Meet our Staff: Academic Director Spring Greeney
Our passionate Academic Directors have been working year-round to plan exciting readings and discussion topics for summer 2015. In the Summer Sneak Peek series, we introduce you to the educators leading the academics of Great Books this summer, and their weekly discussion themes. Great Books is so happy to be welcoming back longtime Academic Director, Spring Greeney to the Amherst program! Spring sat down with us recently to talk about Great Books and to give us a sneak peek of her themes for weeks two and three.
Themes: Outer Space, Humans and Animals
Sessions: Amherst Intermediate, Weeks 2-3 (July 5-18)
GBHQ: Can you tell us about your life outside of Great Books?
SG: I’m a doctoral student in the History Department at the University of Wisconsin-Madison, where I study 20th-century US environmental history. In a sentence, this means that I’m interested in how and why US household energy consumption has skyrocketed over the past 100 years. Is it just convenience that pushed us from clotheslines to electric dryers? Century-old home economics textbooks and mid-century suburban blueprints would suggest that the story is so much more complicated—and surprising!—than that. So I’m trying to piece that story together, and also trying to hone my abilities as a teacher and writer. UW is an incredible institution at which to be doing this work, and Madison is the only US city built on an isthmus. That’s what we call a non sequitur.
GBHQ: Can you tell us a bit about your theme and why you picked it?
SG: This year I’m teaching two different themes: “Outer Space” and “Humans and Animals.” My priorities as a GBSP Academic Director are always three-fold: to give my classes a sense of narrative arc, to push my students to read in a variety of genres, and to keep things FUN. So those are the principles guiding the readings I’ve selected for this summer, everything from Italo Calvino’s gorgeous short fiction to Maya Angelou’s timeless poetry to NASA’s catalogue of manmade objects on the moon. It’s an eclectic reading list, and intentionally so. I value synthetic thinking in the face of eclecticism and prize reading as a pleasurable pursuit. “Let’s entertain them!” exhorts the novelist Michael Chabon, and I couldn’t agree more. I want to create curricula that challenges and welcomes as many different types of students as possible.
I’m excited about my “Outer Space” theme because I think there’s something inherently intriguing about the places beyond our atmosphere. How can we talk intelligibly about that which we aren’t even sure exists in stable physical or temporal form? So reading about outer space means that we’ll get to read classical writers and poets alongside science communicators and astrophysicists. I love blurring the lines between what is the work of the writer or scientist, and we’ll definitely need all the different perspectives that campers will bring to the readings.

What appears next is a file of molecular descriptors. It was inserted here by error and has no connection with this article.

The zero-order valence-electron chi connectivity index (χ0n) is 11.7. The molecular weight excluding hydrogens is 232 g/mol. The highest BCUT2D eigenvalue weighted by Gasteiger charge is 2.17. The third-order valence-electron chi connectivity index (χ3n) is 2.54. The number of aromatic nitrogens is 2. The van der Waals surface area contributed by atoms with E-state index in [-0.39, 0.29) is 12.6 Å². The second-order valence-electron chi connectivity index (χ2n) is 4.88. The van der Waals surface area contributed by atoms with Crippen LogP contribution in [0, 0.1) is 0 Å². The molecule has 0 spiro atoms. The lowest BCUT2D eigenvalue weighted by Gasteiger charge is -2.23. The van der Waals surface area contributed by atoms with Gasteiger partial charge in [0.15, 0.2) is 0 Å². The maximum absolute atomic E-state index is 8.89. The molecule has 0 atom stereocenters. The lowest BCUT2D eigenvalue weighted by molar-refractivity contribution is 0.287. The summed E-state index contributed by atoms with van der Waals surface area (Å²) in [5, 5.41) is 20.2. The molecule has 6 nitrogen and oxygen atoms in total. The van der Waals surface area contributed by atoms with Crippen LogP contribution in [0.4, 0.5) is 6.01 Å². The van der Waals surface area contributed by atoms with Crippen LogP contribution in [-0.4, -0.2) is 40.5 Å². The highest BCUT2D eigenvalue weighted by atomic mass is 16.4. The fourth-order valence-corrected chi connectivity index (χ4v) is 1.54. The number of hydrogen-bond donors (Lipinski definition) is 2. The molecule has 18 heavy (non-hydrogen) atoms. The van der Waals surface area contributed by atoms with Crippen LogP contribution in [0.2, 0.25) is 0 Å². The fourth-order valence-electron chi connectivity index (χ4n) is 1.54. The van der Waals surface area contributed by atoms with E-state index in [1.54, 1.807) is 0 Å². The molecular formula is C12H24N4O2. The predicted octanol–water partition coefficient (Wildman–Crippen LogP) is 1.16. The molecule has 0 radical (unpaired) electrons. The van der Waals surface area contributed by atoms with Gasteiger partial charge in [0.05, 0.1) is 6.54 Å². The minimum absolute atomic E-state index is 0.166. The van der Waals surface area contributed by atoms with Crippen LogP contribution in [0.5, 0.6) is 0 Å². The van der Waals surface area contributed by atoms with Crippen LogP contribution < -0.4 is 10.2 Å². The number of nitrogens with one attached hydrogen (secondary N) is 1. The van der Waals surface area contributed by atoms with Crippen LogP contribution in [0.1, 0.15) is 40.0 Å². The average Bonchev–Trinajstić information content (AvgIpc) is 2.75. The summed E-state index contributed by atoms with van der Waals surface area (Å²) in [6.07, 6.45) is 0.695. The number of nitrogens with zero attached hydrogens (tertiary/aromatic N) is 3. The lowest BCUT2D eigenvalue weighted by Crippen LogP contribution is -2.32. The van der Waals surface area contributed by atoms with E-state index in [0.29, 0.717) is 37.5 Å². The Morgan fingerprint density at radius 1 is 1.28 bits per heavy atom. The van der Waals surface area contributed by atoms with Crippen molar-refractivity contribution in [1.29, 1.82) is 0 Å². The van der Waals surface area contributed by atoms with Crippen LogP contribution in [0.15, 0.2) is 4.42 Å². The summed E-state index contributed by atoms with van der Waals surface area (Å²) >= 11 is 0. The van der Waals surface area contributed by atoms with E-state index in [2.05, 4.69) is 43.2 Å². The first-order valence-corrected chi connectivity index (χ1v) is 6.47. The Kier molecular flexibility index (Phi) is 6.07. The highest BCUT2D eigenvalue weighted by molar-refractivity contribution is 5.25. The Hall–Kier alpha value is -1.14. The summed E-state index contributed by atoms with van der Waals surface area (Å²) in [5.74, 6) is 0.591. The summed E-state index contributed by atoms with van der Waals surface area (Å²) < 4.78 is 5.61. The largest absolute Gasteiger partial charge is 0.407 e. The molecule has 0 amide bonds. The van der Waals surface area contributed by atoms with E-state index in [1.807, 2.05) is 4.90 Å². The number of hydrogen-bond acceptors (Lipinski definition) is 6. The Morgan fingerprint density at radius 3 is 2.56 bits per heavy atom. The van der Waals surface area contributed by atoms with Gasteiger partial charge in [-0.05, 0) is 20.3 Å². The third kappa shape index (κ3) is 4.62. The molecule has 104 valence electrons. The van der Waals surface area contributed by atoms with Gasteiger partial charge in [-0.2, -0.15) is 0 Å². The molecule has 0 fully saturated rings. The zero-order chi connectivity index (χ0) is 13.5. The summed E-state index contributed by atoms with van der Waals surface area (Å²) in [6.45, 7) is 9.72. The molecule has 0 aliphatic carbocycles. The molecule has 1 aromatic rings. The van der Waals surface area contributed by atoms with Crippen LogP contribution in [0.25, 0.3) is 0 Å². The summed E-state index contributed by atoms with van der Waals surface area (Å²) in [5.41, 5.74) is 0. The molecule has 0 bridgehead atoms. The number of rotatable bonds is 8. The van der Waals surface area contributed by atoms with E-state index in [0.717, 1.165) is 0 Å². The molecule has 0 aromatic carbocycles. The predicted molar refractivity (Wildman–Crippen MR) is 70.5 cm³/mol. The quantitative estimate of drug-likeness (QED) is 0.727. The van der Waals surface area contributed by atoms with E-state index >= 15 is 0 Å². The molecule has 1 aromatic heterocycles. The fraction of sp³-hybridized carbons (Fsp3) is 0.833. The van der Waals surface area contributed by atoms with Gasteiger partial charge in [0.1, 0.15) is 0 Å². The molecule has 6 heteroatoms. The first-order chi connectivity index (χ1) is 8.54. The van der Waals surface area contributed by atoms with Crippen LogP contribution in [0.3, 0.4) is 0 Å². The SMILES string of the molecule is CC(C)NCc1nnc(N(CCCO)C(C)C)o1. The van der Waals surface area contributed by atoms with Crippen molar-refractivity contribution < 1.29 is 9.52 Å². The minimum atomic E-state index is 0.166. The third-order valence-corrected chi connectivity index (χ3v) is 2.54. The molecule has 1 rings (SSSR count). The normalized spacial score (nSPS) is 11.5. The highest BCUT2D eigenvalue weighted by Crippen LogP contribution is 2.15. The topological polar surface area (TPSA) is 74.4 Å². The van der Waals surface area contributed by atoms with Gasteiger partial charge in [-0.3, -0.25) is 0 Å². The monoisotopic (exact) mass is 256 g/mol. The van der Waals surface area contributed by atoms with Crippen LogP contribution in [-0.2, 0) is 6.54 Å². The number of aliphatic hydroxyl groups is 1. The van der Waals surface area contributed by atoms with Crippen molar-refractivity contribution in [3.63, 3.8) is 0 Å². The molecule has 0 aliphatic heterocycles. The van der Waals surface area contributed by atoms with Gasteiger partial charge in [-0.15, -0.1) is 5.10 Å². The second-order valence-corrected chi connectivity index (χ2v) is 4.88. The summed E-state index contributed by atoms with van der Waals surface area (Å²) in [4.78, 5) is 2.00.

GBHQ: Is there particular text you’re most excited to teach this summer?
SG: Gosh, yes. Naming favorite readings as a teacher feels dangerously like picking favorite children as a parent—don’t do it—but if pushed, I’ll enthuse. Speechwriter William Safire’s 1969 “In the Event of Moon Disaster” is one of the more breathtaking historical documents I know. He wrote it as the speech that then-President Nixon would read live, on air, if the Apollo mission had proven itself unable to return to earth with its four crewmembers. Nixon was instructed to call the soon-to-be widows of each astronaut—the crew of the Apollo 11 was all male—and then read the speech to the millions of Americans listening, then to let the Houston command center cut off communication with the astronauts. How’s that for counterfactual history?
GBHQ: How did you first join the Great Books community?
SG: Despite having grown up in Amherst, it wasn’t until I moved away from the area that I heard about GBSP. One of my classmates at Harvard, where I did my undergraduate work, had been a PA and an Arts Elective Leader. She thought I might also like the place and … she was right!
SG: I love the energy and intensity of the first day of morning lectures, but mostly I love the moments you can’t predict: the morning poetry competition at which an 11-year-old camper recites Abraham Lincoln’s “Gettysburg Address” with all the gusto his 4-foot 6-inch person can muster; the moment at the end of a free-write when a student who, despite being in a wheelchair, comes to the front of the class and reads a poem about how “happiness makes you want to jump;” the riotous percussion solo from the PA who had never mentioned his drumming. GBSP manages to encompass so much in just a short week.
GBHQ: Why do you like working with Great Books students?
SG: If the above didn’t express it, I’ll say it here:
GBSP students keep me on my toes. They keep me honest. And they … well, they keep me coming back every summer.